- The Washington Times - Thursday, July 18, 2013


The new law in Texas that bans abortions after 20 weeks gestation and strengthens health standards at abortion clinics has transformed Gov. Rick Perry and pro-life state lawmakers into legislative role models of sorts.

“This monumental new law sheds light on the urgent need for action in the U.S. Senate. Unborn children and women deserve federal protection from horrific late-term abortions,” says Marjorie Dannenfelser, president of the Susan B. Anthony List, a pro-life interest group.

“Polls consistently show that the majority of Americans support protecting babies and women late in pregnancy and Senate Majority Leader Reid should bring this to the floor for a vote. If he and his Senate colleagues stand with the American people against the barbarism of late-term abortion, they have nothing to fear from a Senate vote,” Mrs. Dannenfelser continues.

“Conversely, remaining silent on this — especially in the aftermath of Kermit Gosnell and other abortion clinic horrors — would be both a moral and political mistake,” she warns. “Real lives are at stake. Washington, as well as the abortion lobby, must not be allowed to ignore the women and babies suffering barbaric late-term abortions nationwide.”


The winds of 2016 have begun to blow in earnest, perhaps: one Texas Republican is in Iowa this very moment. That would be Sen. Ted Cruz, who’s already arrived in Des Moines to host a sold-out summer picnic for the Republican Party of Iowa. But wait. In addition, Mr. Cruz is a keynote speaker for “Pastors and Pews,” a two-day closed-press event for several hundred evangelical Christian pastors now underway in the city, sponsored by the American Renewal Project. Also on the speakers roster: Sen. Rand Paul of Kentucky, who has the polling edge, at least for now.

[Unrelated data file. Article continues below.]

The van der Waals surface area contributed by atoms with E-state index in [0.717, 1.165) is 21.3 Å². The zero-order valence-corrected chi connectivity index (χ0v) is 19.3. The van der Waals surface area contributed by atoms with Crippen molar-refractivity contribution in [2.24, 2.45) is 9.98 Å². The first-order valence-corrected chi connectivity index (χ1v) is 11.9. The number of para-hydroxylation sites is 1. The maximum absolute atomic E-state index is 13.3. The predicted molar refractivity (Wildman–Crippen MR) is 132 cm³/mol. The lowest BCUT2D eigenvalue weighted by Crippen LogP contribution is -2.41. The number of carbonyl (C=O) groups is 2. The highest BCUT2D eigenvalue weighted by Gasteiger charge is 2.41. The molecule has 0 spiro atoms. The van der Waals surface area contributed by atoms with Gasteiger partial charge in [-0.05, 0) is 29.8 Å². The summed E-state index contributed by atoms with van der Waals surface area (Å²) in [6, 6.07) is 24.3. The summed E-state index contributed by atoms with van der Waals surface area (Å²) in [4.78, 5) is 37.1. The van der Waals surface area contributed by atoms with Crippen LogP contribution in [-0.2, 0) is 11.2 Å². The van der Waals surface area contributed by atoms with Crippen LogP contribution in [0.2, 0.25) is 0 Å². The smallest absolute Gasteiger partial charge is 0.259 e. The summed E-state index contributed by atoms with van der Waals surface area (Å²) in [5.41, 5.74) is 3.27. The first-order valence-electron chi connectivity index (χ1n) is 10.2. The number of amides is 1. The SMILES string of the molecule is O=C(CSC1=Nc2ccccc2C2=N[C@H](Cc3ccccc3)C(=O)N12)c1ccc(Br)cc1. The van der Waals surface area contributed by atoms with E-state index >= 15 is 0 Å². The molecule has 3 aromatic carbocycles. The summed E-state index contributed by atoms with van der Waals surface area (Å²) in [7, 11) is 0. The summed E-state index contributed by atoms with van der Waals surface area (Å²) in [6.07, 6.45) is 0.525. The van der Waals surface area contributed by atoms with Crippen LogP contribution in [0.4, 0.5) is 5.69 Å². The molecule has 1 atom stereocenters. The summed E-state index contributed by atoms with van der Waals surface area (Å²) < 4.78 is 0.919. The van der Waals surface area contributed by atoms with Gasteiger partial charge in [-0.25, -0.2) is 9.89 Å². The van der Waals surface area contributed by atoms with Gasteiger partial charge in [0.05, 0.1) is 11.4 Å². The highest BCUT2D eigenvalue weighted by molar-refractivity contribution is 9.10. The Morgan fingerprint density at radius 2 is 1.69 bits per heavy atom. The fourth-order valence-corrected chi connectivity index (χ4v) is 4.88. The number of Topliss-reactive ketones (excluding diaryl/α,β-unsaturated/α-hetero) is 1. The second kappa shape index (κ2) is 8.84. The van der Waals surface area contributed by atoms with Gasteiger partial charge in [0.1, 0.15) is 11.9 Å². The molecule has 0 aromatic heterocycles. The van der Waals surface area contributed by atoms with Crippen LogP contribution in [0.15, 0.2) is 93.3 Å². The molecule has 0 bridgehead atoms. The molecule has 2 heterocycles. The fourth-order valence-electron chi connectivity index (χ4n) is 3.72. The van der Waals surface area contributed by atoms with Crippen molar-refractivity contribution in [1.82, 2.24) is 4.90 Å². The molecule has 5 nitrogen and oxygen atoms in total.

“The goal is the mobilization of pastors and pews to restore America to our Judeo-Christian heritage and re-establish a Christian culture,” organizer and project founder David Lane recently told The Dallas Morning News.

“We’ve been in 15 states now, largely under the radar, and we’ve had 10,000 pastors plus spouses that we’ve put up overnight and fed three meals. The purpose is to get the pastors — the shepherds in America — to engage the culture through better registration and get out the vote,” Mr. Lane explained.

Meanwhile, the all-important numbers from a July 11 Public Policy Polling survey of voters in the Hawkeye State: Mr. Paul is in the lead with 18 percent of the vote, followed by New Jersey Gov. Chris Christie (16 percent), Jeb Bush (14 percent), Sen. Marco Rubio (11 percent), Mr. Cruz (10 percent), Rick Santorum (6 percent), Louisiana Gov. Bobby Jindal (2 percent) and New Mexico Gov. Susana Martinez (1 percent).

Mr. Cruz, incidentally, heads to New Hampshire to address the Republican State Committee on Aug. 23.


A Homeland Security stalwart has his eye on the White House? Could be.

“I’m going to certainly give it thought. I’m going to see where it goes. My concern right now is I don’t see anyone at the national level speaking enough on, to me, what’s important — national security, homeland security, counterterrorism,” Rep. Peter T. King, New York Republican, told ABC News.

He’s got his preferences, though.

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